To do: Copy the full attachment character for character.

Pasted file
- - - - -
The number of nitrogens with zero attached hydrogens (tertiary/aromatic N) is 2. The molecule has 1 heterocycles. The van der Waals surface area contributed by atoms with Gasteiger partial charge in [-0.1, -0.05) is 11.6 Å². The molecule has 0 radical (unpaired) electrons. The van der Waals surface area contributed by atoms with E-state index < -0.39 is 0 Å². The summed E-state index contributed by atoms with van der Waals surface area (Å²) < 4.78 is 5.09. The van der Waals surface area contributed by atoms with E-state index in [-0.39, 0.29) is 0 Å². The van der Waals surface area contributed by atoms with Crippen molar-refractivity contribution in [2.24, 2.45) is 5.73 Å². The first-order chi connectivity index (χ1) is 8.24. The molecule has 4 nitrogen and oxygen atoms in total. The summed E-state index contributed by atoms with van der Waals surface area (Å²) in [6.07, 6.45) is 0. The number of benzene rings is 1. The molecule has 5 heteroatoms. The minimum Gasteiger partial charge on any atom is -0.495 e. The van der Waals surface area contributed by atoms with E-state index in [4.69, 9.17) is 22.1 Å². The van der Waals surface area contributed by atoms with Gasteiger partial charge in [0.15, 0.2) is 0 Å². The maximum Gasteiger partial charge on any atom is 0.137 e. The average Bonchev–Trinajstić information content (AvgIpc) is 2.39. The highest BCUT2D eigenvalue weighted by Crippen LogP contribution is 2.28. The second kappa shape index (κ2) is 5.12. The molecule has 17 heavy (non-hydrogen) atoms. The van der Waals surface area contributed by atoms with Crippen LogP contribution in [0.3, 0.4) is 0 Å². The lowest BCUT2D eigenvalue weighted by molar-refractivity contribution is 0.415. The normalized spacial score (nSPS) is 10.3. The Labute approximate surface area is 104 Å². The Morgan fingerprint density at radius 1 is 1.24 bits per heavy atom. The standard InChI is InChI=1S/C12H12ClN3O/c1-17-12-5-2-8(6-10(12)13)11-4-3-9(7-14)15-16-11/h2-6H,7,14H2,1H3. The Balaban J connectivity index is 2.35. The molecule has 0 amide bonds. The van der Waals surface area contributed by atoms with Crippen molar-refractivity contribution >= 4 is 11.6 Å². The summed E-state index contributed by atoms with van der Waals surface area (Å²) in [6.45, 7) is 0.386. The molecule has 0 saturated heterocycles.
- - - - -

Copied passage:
The number of nitrogens with zero attached hydrogens (tertiary/aromatic N) is 2. The molecule has 1 heterocycles. The van der Waals surface area contributed by atoms with Gasteiger partial charge in [-0.1, -0.05) is 11.6 Å². The molecule has 0 radical (unpaired) electrons. The van der Waals surface area contributed by atoms with E-state index < -0.39 is 0 Å². The summed E-state index contributed by atoms with van der Waals surface area (Å²) < 4.78 is 5.09. The van der Waals surface area contributed by atoms with E-state index in [-0.39, 0.29) is 0 Å². The van der Waals surface area contributed by atoms with Crippen molar-refractivity contribution in [2.24, 2.45) is 5.73 Å². The first-order chi connectivity index (χ1) is 8.24. The molecule has 4 nitrogen and oxygen atoms in total. The summed E-state index contributed by atoms with van der Waals surface area (Å²) in [6.07, 6.45) is 0. The number of benzene rings is 1. The molecule has 5 heteroatoms. The minimum Gasteiger partial charge on any atom is -0.495 e. The van der Waals surface area contributed by atoms with E-state index in [4.69, 9.17) is 22.1 Å². The van der Waals surface area contributed by atoms with Gasteiger partial charge in [0.15, 0.2) is 0 Å². The maximum Gasteiger partial charge on any atom is 0.137 e. The average Bonchev–Trinajstić information content (AvgIpc) is 2.39. The highest BCUT2D eigenvalue weighted by Crippen LogP contribution is 2.28. The second kappa shape index (κ2) is 5.12. The molecule has 17 heavy (non-hydrogen) atoms. The van der Waals surface area contributed by atoms with Crippen LogP contribution in [0.3, 0.4) is 0 Å². The lowest BCUT2D eigenvalue weighted by molar-refractivity contribution is 0.415. The normalized spacial score (nSPS) is 10.3. The Labute approximate surface area is 104 Å². The Morgan fingerprint density at radius 1 is 1.24 bits per heavy atom. The standard InChI is InChI=1S/C12H12ClN3O/c1-17-12-5-2-8(6-10(12)13)11-4-3-9(7-14)15-16-11/h2-6H,7,14H2,1H3. The Balaban J connectivity index is 2.35. The molecule has 0 amide bonds. The van der Waals surface area contributed by atoms with Crippen molar-refractivity contribution >= 4 is 11.6 Å². The summed E-state index contributed by atoms with van der Waals surface area (Å²) in [6.45, 7) is 0.386. The molecule has 0 saturated heterocycles.